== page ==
I streak into the lead

We played two races, one on each of the double-sided game board, I used my previous chariot driving skill to wangle a win in both races, although Jo did manage to lose one of his 6's under some papers in the second race which would have made a difference to the result.....ah well!!

The resin chariots

Final Scores
Race 1
1st Colin
2nd Garry
3rd Richar
4th Jo

Race 2
1st Colin
2nd Jo
3rd Garry
4th Richard

Wednesday, March 14, 2007

13th March - King's Progress

This session we are still only three, Richard is back from skiing in Colorado but Steve got stuck in Birmingham. Anyway, it was Richard's choice and he chose a game he bought at Essen 2005, King's Progress, and this was the first playing. After the success of Steve Kingsbury's City & Guilds this is the follow up. Here is a brief description courtesty of BGG.

This game is based upon the typical life of a late medieval English court. Many Kings came under the influence of a select inner group of courtiers who used their influence to gain gifts of land, titles, money etc.

This game recreates the desperate race to get the best and the most gifts for yourself. The game is played over three rounds; each round the King visits a royal castle or house (The Kings Progress). Your aim is to gain the most prestiege for your family by collecting courtier cards, melding them to build your influence and thus gain control of the courtiers, advancing those courtiers to the royal castle and then using the courtiers to select various gifts for yourself. Gifts and courtier control gain victory points at the end of each round. As the game progresses gifts become more valuable. Each courtier also has a character ability which can be used by the player in control to gain extra actions or other advantages.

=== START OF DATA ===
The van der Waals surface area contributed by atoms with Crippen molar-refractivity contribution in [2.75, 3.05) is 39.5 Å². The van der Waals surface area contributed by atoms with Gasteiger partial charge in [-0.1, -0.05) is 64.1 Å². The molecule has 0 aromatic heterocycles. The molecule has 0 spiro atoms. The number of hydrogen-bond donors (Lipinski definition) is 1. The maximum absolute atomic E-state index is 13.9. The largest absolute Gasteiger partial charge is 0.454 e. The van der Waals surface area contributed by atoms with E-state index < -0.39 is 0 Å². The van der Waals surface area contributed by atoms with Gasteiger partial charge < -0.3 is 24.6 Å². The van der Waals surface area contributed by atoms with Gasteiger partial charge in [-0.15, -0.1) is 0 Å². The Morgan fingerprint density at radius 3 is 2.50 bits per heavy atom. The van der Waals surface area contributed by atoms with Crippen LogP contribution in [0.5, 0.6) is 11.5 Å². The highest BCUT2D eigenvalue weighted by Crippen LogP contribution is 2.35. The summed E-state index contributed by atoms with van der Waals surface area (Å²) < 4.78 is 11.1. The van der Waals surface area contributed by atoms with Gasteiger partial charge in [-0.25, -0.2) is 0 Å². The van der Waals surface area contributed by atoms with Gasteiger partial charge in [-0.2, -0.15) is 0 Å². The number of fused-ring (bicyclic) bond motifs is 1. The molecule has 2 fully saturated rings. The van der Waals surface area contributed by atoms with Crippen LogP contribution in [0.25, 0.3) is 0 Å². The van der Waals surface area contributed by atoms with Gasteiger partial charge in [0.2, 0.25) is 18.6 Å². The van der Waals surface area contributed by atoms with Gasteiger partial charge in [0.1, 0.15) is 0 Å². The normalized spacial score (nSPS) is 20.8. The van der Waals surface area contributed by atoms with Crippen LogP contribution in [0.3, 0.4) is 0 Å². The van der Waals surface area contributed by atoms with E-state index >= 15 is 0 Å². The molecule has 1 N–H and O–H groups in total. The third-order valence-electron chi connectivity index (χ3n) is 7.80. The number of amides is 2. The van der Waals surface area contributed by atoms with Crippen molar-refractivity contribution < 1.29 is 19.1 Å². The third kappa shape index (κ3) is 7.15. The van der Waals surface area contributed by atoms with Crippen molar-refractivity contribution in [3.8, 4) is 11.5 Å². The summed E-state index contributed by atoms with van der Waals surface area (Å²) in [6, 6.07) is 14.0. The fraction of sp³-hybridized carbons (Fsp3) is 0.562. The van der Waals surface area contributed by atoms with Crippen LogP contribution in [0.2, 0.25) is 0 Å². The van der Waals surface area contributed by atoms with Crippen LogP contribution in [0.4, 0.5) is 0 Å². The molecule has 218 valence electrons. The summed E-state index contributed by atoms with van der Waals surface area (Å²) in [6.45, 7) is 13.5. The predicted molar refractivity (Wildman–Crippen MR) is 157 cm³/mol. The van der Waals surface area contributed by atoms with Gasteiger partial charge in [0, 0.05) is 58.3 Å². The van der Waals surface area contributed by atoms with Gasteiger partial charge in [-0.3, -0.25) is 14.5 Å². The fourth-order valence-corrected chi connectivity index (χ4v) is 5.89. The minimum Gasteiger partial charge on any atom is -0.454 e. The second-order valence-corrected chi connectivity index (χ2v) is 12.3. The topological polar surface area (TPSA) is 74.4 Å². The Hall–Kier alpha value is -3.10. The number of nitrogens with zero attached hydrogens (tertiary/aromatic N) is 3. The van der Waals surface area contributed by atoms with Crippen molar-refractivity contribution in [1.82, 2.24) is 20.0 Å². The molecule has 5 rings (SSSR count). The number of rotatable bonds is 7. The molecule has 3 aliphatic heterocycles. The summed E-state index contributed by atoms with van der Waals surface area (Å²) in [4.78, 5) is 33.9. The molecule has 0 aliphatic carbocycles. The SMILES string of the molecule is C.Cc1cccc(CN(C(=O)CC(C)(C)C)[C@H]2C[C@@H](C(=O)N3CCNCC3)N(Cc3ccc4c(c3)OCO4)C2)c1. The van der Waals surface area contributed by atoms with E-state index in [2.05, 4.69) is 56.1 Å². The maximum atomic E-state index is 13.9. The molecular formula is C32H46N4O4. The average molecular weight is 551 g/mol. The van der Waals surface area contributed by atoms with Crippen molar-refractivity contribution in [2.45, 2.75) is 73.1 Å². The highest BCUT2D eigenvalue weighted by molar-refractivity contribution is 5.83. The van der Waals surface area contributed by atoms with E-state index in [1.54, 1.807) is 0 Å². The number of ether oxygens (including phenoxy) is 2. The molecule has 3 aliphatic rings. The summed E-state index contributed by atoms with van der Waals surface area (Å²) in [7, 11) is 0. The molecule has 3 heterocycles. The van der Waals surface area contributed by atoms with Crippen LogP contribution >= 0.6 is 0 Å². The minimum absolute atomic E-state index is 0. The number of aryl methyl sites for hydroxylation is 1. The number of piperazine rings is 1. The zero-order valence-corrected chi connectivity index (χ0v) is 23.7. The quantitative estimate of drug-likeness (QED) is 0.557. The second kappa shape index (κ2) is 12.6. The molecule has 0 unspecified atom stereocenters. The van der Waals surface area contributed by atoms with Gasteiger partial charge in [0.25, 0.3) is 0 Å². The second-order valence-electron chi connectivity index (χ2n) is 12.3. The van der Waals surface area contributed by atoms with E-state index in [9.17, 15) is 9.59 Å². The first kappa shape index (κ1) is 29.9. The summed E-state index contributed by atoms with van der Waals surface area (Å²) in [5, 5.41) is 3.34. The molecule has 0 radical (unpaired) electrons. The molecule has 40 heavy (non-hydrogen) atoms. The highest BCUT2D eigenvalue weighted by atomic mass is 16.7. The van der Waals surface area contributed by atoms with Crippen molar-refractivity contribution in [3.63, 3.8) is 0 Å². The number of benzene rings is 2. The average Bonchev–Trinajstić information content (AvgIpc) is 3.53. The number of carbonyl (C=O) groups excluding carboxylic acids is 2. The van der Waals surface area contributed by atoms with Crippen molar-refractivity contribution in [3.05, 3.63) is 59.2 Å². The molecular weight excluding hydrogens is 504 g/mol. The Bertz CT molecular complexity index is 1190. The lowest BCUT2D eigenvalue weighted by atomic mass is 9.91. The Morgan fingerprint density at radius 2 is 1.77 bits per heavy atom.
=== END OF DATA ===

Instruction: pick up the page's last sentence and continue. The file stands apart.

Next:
The board and components

I had printed out the rules and read them on the train on the way home so had a vague idea of what it was all about. Richard started going through component list and we thought that we had some cards missing. We definitely had two King Cards and two lots of King destination cards. After some head scratching we realised that the Courtier ability cards and Minor Control cards were double sided. Doh! A trifle misleading but printing costs probably was the deciding factor. So after we had read through the rules, which seemed a bit confusing, off we went.

Have we got all the rules no!

You are allowed to perform 2 actions out of a choice of four: Advancement - Build - Collect - Discard. You can perform the same action twice.

Advancement - move a courtier on the board one space